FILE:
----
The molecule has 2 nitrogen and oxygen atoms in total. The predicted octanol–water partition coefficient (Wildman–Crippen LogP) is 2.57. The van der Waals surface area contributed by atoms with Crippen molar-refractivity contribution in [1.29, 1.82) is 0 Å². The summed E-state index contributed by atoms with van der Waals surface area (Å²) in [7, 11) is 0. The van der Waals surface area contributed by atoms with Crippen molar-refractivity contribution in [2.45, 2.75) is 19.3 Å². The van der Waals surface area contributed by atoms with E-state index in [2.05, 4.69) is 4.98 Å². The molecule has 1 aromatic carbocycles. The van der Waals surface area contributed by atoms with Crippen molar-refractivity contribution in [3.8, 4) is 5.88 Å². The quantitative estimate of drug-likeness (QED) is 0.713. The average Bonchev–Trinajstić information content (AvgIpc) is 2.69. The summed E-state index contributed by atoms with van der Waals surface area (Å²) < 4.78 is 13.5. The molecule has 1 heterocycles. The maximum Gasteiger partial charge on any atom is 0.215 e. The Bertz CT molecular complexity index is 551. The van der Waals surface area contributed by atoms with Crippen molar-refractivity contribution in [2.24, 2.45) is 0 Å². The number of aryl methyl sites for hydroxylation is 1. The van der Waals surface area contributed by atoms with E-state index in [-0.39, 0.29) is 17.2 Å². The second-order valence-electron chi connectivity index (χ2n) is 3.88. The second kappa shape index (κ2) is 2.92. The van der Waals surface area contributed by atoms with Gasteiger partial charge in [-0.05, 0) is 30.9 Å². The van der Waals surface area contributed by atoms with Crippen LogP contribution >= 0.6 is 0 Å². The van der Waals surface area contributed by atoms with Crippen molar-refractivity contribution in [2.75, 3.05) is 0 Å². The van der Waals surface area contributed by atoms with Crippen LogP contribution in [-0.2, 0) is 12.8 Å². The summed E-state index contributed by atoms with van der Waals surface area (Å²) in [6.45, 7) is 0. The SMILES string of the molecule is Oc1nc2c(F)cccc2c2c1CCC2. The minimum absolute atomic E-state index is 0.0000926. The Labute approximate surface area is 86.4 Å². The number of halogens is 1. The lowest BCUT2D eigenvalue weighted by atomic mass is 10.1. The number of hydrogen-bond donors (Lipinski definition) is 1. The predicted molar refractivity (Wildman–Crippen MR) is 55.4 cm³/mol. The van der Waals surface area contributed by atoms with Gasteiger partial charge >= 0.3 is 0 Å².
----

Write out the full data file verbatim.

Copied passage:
The molecule has 2 nitrogen and oxygen atoms in total. The predicted octanol–water partition coefficient (Wildman–Crippen LogP) is 2.57. The van der Waals surface area contributed by atoms with Crippen molar-refractivity contribution in [1.29, 1.82) is 0 Å². The summed E-state index contributed by atoms with van der Waals surface area (Å²) in [7, 11) is 0. The van der Waals surface area contributed by atoms with Crippen molar-refractivity contribution in [2.45, 2.75) is 19.3 Å². The van der Waals surface area contributed by atoms with E-state index in [2.05, 4.69) is 4.98 Å². The molecule has 1 aromatic carbocycles. The van der Waals surface area contributed by atoms with Crippen molar-refractivity contribution in [3.8, 4) is 5.88 Å². The quantitative estimate of drug-likeness (QED) is 0.713. The average Bonchev–Trinajstić information content (AvgIpc) is 2.69. The summed E-state index contributed by atoms with van der Waals surface area (Å²) < 4.78 is 13.5. The molecule has 1 heterocycles. The maximum Gasteiger partial charge on any atom is 0.215 e. The Bertz CT molecular complexity index is 551. The van der Waals surface area contributed by atoms with Crippen molar-refractivity contribution in [2.24, 2.45) is 0 Å². The number of aryl methyl sites for hydroxylation is 1. The van der Waals surface area contributed by atoms with E-state index in [-0.39, 0.29) is 17.2 Å². The second-order valence-electron chi connectivity index (χ2n) is 3.88. The second kappa shape index (κ2) is 2.92. The van der Waals surface area contributed by atoms with Gasteiger partial charge in [-0.05, 0) is 30.9 Å². The van der Waals surface area contributed by atoms with Crippen LogP contribution >= 0.6 is 0 Å². The van der Waals surface area contributed by atoms with Crippen molar-refractivity contribution in [2.75, 3.05) is 0 Å². The van der Waals surface area contributed by atoms with Crippen LogP contribution in [-0.2, 0) is 12.8 Å². The summed E-state index contributed by atoms with van der Waals surface area (Å²) in [6.45, 7) is 0. The SMILES string of the molecule is Oc1nc2c(F)cccc2c2c1CCC2. The minimum absolute atomic E-state index is 0.0000926. The Labute approximate surface area is 86.4 Å². The number of halogens is 1. The lowest BCUT2D eigenvalue weighted by atomic mass is 10.1. The number of hydrogen-bond donors (Lipinski definition) is 1. The predicted molar refractivity (Wildman–Crippen MR) is 55.4 cm³/mol. The van der Waals surface area contributed by atoms with Gasteiger partial charge >= 0.3 is 0 Å².